Unpacking the Epic 60•500 system took some time, but every component and tool needed for assembly was included: an Allen wrench for the M60s’ rubber feet, and three different Allen wrenches for the FMS QS stands for the QS8s. The placement instructions included with the system are, um, brief. But, as with so many other online sellers, a wealth of material about installation, speaker placement, break-in, and so forth is available at Axiom’s website.
The M60s went to either side of the entertainment center, about 7’ from each other and 11’ from the central listening position. The VP160 center-channel was installed atop the entertainment center, and the EP500 tucked away behind a big, comfy leather chair to one side. The QS8 surrounds, sitting on their 38”-high FMS QS stands, went to either side of our sectional, each about 6’ from the listening seat. I tuned everything using the Onkyo TX-NR808 receiver’s Audyssey speaker/room calibration software, then checked it all with the Onkyo’s pink-noise generator and my handy, dandy RadioShack digital sound-pressure-level meter.
We don’t watch much TV. Hmm. That is, I don’t watch much TV. The Nationals games on the local cable outlet, Premier League soccer on Sunday mornings (bloody long season), the odd golf event, and, this summer, the Olympics. Little else. Sitcoms, soaps, reality shows, and almost anything on the Food Channel, Home and Garden, and so on is the girls’ territory -- though I have a soft spot for How I Met Your Mother, especially the “Little Minnesota” episode. (Sorry, Doug.) Most of the sporting events are in simple two-channel stereo, and listening to them gave me my first inkling that Axiom’s Epic 60•500 ensemble was something special. It didn’t matter what was on -- the thwack of a hard-hit fly ball, or Liverpool’s fans crooning “You’ll Never Walk Alone” -- all was rendered with effortless accuracy. Usually, when I get stuff in and play TV through it, my reaction is “Ho-hum” -- not something worth mentioning in a review. But the Epic 60•500 system actually made TV sound better. Yes, the commercials were still too many and too loud, but they sounded as good as ever -- not much of a consolation.
The film Green Lantern was a major disappointment. By trying to cram in every bit of the legend of GL’s origins -- including the Guardians’ weaknesses, and Sinestro’s seduction by the Yellow Side, the big blob of pure evil that wants to devour the universe (see The Fifth Element for the plot essentials) -- it was as if director Martin Campbell had issued an open invitation to all GL fans: “Tell me what you want and I’ll get it in the movie!” Unfortunately, fans want everything, and Campbell evidently felt compelled to oblige. The soundtrack, though, is fair, and the sound effects are a better-than-average test of a home-theater system’s capabilities. Like most action flicks short on story or character development, Green Lantern has plenty of explosions, crashes, thundering entrances, and loud noises. In the very first scene, in which three hapless aliens fall through the weakened roof of Parallax’s tomb (really? the only weak point in the entire planet’s crust is right above his tomb? and they just happen to land there?), roof scree clattered all around me, bouncing from the front to the surround channels in balletic synchrony.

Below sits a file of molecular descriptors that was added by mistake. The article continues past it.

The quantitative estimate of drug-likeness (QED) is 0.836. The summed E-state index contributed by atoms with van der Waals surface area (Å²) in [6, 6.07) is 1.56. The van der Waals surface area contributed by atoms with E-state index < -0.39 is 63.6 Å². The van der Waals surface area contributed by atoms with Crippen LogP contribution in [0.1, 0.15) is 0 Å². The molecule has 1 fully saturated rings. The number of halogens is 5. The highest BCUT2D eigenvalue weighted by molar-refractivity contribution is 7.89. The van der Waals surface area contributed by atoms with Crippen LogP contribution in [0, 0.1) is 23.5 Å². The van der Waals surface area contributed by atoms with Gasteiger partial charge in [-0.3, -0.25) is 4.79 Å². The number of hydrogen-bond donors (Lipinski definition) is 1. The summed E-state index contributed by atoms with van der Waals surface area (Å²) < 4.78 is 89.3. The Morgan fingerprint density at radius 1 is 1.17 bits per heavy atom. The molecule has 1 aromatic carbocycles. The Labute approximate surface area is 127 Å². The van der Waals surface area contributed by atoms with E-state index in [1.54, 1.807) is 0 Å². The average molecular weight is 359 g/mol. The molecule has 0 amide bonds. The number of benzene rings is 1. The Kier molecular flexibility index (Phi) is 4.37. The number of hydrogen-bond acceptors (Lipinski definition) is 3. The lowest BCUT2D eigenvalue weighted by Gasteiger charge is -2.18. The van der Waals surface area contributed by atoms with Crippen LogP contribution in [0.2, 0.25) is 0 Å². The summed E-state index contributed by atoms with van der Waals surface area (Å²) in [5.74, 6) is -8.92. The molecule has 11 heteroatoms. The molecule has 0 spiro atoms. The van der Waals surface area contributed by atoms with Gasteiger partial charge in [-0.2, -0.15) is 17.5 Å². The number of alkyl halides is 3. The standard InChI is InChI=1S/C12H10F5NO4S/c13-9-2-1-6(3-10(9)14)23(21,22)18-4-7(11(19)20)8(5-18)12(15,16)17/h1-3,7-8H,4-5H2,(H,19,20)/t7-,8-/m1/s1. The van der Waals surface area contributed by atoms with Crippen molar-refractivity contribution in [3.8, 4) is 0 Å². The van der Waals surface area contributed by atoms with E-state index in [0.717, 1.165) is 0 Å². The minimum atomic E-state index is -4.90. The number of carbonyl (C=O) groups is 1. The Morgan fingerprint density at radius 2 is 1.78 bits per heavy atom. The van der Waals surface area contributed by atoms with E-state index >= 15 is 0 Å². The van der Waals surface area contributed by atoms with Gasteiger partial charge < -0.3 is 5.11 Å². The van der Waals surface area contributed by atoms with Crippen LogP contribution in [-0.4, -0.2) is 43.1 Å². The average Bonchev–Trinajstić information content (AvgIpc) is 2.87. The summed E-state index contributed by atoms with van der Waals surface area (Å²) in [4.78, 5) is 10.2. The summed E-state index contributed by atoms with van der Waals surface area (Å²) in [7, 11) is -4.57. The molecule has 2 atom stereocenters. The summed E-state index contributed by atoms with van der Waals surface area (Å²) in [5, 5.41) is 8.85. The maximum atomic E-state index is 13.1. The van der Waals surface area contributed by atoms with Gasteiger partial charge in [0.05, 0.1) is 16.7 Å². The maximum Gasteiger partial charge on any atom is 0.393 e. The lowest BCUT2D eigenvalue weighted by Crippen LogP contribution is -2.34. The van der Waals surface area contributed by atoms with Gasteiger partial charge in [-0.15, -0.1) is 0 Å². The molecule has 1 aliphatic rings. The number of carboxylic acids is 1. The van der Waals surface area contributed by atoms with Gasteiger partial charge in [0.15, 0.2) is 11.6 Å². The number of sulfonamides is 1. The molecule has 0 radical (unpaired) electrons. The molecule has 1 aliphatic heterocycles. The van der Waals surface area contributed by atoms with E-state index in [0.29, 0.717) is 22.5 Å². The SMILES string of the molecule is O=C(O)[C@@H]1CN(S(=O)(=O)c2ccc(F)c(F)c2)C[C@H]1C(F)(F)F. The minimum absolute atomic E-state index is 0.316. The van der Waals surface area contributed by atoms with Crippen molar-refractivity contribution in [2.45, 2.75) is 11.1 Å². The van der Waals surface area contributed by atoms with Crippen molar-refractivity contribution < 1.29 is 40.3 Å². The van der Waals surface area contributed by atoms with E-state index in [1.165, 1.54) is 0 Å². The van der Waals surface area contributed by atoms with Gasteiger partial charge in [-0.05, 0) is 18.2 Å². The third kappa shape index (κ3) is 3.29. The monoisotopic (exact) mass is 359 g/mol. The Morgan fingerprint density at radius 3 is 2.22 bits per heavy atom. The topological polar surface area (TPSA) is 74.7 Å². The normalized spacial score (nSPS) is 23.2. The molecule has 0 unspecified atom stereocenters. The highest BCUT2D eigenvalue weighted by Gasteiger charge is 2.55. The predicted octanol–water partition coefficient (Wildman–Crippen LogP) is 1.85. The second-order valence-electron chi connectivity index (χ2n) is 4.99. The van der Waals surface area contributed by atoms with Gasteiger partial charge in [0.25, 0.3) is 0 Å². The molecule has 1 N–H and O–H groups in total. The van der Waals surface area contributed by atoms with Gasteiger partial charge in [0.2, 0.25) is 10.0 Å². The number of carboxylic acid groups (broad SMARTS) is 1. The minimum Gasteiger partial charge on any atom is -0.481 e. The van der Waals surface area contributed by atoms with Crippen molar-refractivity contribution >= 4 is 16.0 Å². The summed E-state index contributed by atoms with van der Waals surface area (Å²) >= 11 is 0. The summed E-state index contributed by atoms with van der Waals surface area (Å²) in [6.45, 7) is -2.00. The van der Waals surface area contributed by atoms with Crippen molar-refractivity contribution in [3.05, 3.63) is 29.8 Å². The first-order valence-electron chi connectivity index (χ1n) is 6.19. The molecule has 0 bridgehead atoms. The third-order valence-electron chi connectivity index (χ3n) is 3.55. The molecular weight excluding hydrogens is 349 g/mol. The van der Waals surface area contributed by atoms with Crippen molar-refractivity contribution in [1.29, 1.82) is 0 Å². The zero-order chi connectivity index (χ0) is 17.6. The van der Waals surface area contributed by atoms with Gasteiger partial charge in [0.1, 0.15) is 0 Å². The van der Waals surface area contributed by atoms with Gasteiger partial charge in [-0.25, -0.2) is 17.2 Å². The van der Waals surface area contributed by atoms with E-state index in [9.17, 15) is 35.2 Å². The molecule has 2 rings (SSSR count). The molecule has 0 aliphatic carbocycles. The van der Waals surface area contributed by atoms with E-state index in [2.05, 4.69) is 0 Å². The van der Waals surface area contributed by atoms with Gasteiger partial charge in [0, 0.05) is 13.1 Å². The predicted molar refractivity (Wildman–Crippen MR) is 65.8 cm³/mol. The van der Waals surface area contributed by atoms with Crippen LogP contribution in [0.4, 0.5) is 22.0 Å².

Simple surround stunts, such as a helicopter’s rotor blades whirling before and behind me (chapter 9), and more complex scenes -- e.g., Parallax’s descent on Coast City (chapter 11) -- enveloped me with a seamlessly cohesive soundscape, each sound carefully balanced with the rest so that I wasn’t conscious of the fact that it’s all been cleverly manipulated to complement my view of the action. Still, the action, as excellently rendered as it is, can’t save this clunker. Even the film’s genuine star power (Tim Robbins, Angela Bassett) is wasted, though Ryan Reynolds is a perfect Hal Jordan/Green Lantern.